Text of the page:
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What is the best way to manage database changes? I need to have a solutions regardless the database client's language. Also I'd like to be able to use specific database features in those changes such as stored procedures, triggers and so on.

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closed as too broad by bluefeet May 10 '14 at 14:48

There are either too many possible answers, or good answers would be too long for this format. Please add details to narrow the answer set or to isolate an issue that can be answered in a few paragraphs. If this question can be reworded to fit the rules in the help center, please edit the question.

6 Answers 6

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First of all, make sure you have your entire Database Build scripted so you can rebuild the database if needed.

Each change should then be written as an Update script. That way you can run each change individually against the your databases.

Once the change has been commited to the codebase, merge the change script with the build process so it happens automatically...and then archive the change script in case any questions arise.

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First and foremost, put all database changes in scripts and put them into the source control system.

Next remove any permissions to production that developers have. Exactly two people should have rights on production in a small to medium shop, the designated dba and his or her designated alternate. Once devs can't make changes to prod, you will find it easier to get them to actually write and use scripts.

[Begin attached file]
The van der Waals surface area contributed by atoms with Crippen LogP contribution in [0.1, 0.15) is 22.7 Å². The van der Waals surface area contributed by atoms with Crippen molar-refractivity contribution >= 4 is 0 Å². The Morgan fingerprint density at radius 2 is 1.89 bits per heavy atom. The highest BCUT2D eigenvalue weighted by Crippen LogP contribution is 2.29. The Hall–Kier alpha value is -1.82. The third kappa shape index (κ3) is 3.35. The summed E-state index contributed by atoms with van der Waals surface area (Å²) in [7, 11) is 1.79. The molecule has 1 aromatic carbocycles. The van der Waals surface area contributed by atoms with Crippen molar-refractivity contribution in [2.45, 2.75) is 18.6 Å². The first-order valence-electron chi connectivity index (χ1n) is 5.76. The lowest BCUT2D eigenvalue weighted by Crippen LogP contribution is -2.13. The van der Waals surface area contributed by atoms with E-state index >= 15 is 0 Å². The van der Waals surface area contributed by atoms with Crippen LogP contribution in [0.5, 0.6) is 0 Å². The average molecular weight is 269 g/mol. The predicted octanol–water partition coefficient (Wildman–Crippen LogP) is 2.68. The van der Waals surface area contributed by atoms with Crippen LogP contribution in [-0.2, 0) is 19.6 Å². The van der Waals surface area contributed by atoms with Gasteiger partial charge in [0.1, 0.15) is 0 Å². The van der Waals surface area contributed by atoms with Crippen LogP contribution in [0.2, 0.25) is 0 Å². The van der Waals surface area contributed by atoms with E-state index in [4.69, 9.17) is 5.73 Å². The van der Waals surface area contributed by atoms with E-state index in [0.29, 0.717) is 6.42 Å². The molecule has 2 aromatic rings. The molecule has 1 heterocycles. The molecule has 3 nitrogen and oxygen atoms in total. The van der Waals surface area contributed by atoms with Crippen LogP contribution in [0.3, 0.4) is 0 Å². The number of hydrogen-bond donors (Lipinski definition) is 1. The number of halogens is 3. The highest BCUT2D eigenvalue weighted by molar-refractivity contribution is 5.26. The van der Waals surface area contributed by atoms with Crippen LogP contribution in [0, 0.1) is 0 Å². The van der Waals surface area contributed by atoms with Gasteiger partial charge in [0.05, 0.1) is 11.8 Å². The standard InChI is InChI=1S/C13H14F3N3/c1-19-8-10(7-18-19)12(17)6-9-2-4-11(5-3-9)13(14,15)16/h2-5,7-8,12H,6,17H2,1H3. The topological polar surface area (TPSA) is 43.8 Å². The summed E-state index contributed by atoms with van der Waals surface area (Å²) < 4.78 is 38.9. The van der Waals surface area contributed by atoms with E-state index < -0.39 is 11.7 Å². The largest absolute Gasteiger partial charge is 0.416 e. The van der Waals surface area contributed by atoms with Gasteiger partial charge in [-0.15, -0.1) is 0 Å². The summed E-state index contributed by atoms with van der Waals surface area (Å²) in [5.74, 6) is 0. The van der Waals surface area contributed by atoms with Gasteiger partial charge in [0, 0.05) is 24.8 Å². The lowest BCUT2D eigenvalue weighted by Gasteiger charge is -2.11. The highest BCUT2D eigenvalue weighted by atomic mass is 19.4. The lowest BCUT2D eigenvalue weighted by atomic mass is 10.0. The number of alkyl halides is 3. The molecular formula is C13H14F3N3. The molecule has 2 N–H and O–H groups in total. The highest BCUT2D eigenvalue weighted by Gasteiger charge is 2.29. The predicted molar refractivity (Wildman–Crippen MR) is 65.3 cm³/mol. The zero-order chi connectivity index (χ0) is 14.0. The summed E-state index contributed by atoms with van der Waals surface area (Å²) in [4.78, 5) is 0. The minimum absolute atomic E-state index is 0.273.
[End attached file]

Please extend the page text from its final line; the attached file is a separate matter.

Never run a script on prod that wasn't first loaded to QA or staging. If there are issues with the script, it should be found at this point.

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Use idempotent change scripts (and maybe have a look at LiquiBase or dbdeploy).

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Not sure what you are asking here, but if it's a good way to manage schema changes, and keeping them in synch between versions and deployments, it's hard to go wrong with Visual Studio Database Edition. It's sole purpose in life is to manage database schema changes, validate the schema, build and generate deployment scripts. If you have Visual Studio Developer Edition or Visual Studio Team Suite, you can get it for free.

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Well, we are currently using Redgate's toolbelt which contains a Database Compare, Data Compare, etc.

You can also use any source control to track changes to your database objects.

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If you're using Red Gate tools, you will be able to use SQL Source Control to connect your existing source control system to SQL Server via SSMS. –  David Atkinson Sep 25 '11 at 9:40

In my case, I build a SH script for this work:


And a MySQL script:


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protected by bummi May 10 '14 at 14:32

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